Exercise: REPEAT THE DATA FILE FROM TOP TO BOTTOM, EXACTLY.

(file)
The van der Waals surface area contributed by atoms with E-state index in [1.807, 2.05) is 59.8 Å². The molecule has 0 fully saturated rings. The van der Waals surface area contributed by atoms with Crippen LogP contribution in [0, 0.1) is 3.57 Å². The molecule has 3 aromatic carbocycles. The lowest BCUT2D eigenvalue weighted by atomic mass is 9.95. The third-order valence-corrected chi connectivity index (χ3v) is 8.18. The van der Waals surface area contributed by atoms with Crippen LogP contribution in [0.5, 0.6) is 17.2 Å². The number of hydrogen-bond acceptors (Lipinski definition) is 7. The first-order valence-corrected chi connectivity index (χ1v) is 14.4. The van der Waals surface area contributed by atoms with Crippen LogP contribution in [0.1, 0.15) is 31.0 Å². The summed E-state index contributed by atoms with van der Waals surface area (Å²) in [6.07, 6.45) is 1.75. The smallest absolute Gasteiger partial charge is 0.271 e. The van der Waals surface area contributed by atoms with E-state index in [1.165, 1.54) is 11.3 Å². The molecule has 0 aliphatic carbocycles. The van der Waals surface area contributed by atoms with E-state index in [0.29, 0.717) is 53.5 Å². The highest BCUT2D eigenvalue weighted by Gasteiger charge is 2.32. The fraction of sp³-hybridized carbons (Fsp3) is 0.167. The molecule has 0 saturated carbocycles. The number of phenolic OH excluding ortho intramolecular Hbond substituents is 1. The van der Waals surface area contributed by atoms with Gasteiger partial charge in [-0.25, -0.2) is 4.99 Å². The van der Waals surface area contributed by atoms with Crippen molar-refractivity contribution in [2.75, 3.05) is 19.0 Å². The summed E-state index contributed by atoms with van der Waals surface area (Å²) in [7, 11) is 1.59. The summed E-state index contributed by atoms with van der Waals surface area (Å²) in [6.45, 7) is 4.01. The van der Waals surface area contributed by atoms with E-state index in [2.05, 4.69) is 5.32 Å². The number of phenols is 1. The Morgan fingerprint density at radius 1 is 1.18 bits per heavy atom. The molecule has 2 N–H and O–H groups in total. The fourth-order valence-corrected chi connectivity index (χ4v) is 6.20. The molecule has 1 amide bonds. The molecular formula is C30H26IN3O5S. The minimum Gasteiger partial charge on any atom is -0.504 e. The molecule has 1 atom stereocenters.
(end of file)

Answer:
The van der Waals surface area contributed by atoms with E-state index in [1.807, 2.05) is 59.8 Å². The molecule has 0 fully saturated rings. The van der Waals surface area contributed by atoms with Crippen LogP contribution in [0, 0.1) is 3.57 Å². The molecule has 3 aromatic carbocycles. The lowest BCUT2D eigenvalue weighted by atomic mass is 9.95. The third-order valence-corrected chi connectivity index (χ3v) is 8.18. The van der Waals surface area contributed by atoms with Crippen LogP contribution in [0.5, 0.6) is 17.2 Å². The number of hydrogen-bond acceptors (Lipinski definition) is 7. The first-order valence-corrected chi connectivity index (χ1v) is 14.4. The van der Waals surface area contributed by atoms with Crippen LogP contribution in [0.1, 0.15) is 31.0 Å². The summed E-state index contributed by atoms with van der Waals surface area (Å²) in [6.07, 6.45) is 1.75. The smallest absolute Gasteiger partial charge is 0.271 e. The van der Waals surface area contributed by atoms with E-state index in [1.165, 1.54) is 11.3 Å². The molecule has 0 aliphatic carbocycles. The van der Waals surface area contributed by atoms with E-state index in [0.29, 0.717) is 53.5 Å². The highest BCUT2D eigenvalue weighted by Gasteiger charge is 2.32. The fraction of sp³-hybridized carbons (Fsp3) is 0.167. The molecule has 0 saturated carbocycles. The number of phenolic OH excluding ortho intramolecular Hbond substituents is 1. The van der Waals surface area contributed by atoms with Gasteiger partial charge in [-0.25, -0.2) is 4.99 Å². The van der Waals surface area contributed by atoms with Crippen molar-refractivity contribution in [2.75, 3.05) is 19.0 Å². The summed E-state index contributed by atoms with van der Waals surface area (Å²) in [7, 11) is 1.59. The summed E-state index contributed by atoms with van der Waals surface area (Å²) in [6.45, 7) is 4.01. The van der Waals surface area contributed by atoms with E-state index in [2.05, 4.69) is 5.32 Å². The number of phenols is 1. The Morgan fingerprint density at radius 1 is 1.18 bits per heavy atom. The molecule has 2 N–H and O–H groups in total. The fourth-order valence-corrected chi connectivity index (χ4v) is 6.20. The molecule has 1 amide bonds. The molecular formula is C30H26IN3O5S. The minimum Gasteiger partial charge on any atom is -0.504 e. The molecule has 1 atom stereocenters.